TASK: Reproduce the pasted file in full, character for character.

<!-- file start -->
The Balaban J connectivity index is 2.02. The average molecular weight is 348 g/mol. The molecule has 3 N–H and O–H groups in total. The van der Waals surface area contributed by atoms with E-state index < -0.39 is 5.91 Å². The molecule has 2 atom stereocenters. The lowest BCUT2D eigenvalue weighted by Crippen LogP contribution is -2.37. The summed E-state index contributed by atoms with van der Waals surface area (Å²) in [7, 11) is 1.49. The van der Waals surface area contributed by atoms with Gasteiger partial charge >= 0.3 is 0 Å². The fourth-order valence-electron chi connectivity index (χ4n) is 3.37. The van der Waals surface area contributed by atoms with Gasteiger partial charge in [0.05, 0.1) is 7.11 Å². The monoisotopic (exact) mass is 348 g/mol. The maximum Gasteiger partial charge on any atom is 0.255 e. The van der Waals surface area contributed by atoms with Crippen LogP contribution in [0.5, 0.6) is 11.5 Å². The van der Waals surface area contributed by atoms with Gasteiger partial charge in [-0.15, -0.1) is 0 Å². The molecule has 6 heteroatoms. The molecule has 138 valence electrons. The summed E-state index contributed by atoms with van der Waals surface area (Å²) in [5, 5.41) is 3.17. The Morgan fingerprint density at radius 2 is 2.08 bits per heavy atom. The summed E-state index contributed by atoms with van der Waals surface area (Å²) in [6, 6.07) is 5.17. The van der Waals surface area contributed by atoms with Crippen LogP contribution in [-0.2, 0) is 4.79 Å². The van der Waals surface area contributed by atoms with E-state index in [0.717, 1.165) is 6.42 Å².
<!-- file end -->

The Balaban J connectivity index is 2.02. The average molecular weight is 348 g/mol. The molecule has 3 N–H and O–H groups in total. The van der Waals surface area contributed by atoms with E-state index < -0.39 is 5.91 Å². The molecule has 2 atom stereocenters. The lowest BCUT2D eigenvalue weighted by Crippen LogP contribution is -2.37. The summed E-state index contributed by atoms with van der Waals surface area (Å²) in [7, 11) is 1.49. The van der Waals surface area contributed by atoms with Gasteiger partial charge >= 0.3 is 0 Å². The fourth-order valence-electron chi connectivity index (χ4n) is 3.37. The van der Waals surface area contributed by atoms with Gasteiger partial charge in [0.05, 0.1) is 7.11 Å². The monoisotopic (exact) mass is 348 g/mol. The maximum Gasteiger partial charge on any atom is 0.255 e. The van der Waals surface area contributed by atoms with Crippen LogP contribution in [0.5, 0.6) is 11.5 Å². The van der Waals surface area contributed by atoms with Gasteiger partial charge in [-0.15, -0.1) is 0 Å². The molecule has 6 heteroatoms. The molecule has 138 valence electrons. The summed E-state index contributed by atoms with van der Waals surface area (Å²) in [5, 5.41) is 3.17. The Morgan fingerprint density at radius 2 is 2.08 bits per heavy atom. The summed E-state index contributed by atoms with van der Waals surface area (Å²) in [6, 6.07) is 5.17. The van der Waals surface area contributed by atoms with Crippen LogP contribution in [-0.2, 0) is 4.79 Å². The van der Waals surface area contributed by atoms with E-state index in [0.717, 1.165) is 6.42 Å².